The National Labor Relations Board (“Board”) issued a ruling on February 21, 2023, in McLaren Macomb, 372 NLRB No. 58 (2023), which in effect finds broad confidentiality and non-disparagement clauses in severance agreements violate Section 8(a)(1) of the National Labor Relations Act (“Act”).

The decision applies to all employers regardless of union status.  However, the decision applies only to “employees” under the Act—not separation agreements involving managers or supervisors, who are not afforded Section 7 rights under the NLRA.  In light of this ruling, employers should carefully consider how to approach drafting new severance agreements, as this decision raises a number of issues (discussed below).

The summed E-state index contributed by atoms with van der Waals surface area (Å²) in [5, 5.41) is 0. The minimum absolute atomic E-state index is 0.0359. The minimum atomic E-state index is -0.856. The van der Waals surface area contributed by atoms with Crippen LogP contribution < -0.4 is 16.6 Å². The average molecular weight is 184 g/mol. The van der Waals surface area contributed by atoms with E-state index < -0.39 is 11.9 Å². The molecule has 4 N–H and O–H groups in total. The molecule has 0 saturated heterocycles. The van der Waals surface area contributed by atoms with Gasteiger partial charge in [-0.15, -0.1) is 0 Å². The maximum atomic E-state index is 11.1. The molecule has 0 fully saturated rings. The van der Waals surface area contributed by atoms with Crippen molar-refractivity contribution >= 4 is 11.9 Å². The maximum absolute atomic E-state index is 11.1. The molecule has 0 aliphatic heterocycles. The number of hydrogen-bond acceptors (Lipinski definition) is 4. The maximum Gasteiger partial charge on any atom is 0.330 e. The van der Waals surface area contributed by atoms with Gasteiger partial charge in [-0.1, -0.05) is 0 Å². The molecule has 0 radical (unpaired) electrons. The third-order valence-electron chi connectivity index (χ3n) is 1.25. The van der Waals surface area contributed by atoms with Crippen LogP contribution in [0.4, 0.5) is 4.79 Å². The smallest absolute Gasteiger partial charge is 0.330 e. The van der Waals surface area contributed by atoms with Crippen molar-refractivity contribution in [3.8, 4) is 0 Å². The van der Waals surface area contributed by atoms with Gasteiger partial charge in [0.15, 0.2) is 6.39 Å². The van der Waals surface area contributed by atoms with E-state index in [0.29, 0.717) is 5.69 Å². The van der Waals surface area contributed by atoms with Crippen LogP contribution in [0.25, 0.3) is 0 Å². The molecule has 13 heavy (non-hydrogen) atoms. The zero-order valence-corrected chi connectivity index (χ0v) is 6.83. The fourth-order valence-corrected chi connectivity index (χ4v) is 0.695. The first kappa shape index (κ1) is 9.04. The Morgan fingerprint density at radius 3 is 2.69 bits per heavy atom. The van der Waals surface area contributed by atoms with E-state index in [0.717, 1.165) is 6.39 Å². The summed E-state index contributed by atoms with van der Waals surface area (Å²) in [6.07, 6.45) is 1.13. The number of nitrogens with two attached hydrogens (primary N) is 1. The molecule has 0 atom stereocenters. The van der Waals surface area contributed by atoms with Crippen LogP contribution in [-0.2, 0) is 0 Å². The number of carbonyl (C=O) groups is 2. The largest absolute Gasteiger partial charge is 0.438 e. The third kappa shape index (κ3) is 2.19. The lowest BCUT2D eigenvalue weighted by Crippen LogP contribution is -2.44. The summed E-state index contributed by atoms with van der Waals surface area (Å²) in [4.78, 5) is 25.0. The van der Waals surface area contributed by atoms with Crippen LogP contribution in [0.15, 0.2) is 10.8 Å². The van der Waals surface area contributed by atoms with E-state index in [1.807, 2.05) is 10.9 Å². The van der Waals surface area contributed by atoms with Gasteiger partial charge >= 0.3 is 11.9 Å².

The Board Majority Returned to Prior Precedent

The employer furloughed employees without notifying or giving the union representative an opportunity to bargain over the changes.  Further, the employer offered the laid-off employees severance agreements without bargaining with the union.

All four Board members agreed the employer violated the Act by not bargaining with the union over the layoffs or the severance agreement.

The Board majority (Chairman McFerran and Members Wilcox and Prouty), however, went further and expressly overruled Baylor University Medical Center, 369 NLRB No. 43 (2020) and IGT d/b/a International Game Technology, 370 NLRB No. 50 (2020) criticizing the decisions as focusing too sharply on the outside circumstances, such as whether the employer discriminated against the employee or exhibited animus, without analyzing the “specific language in the challenged provisions of the severance agreements.”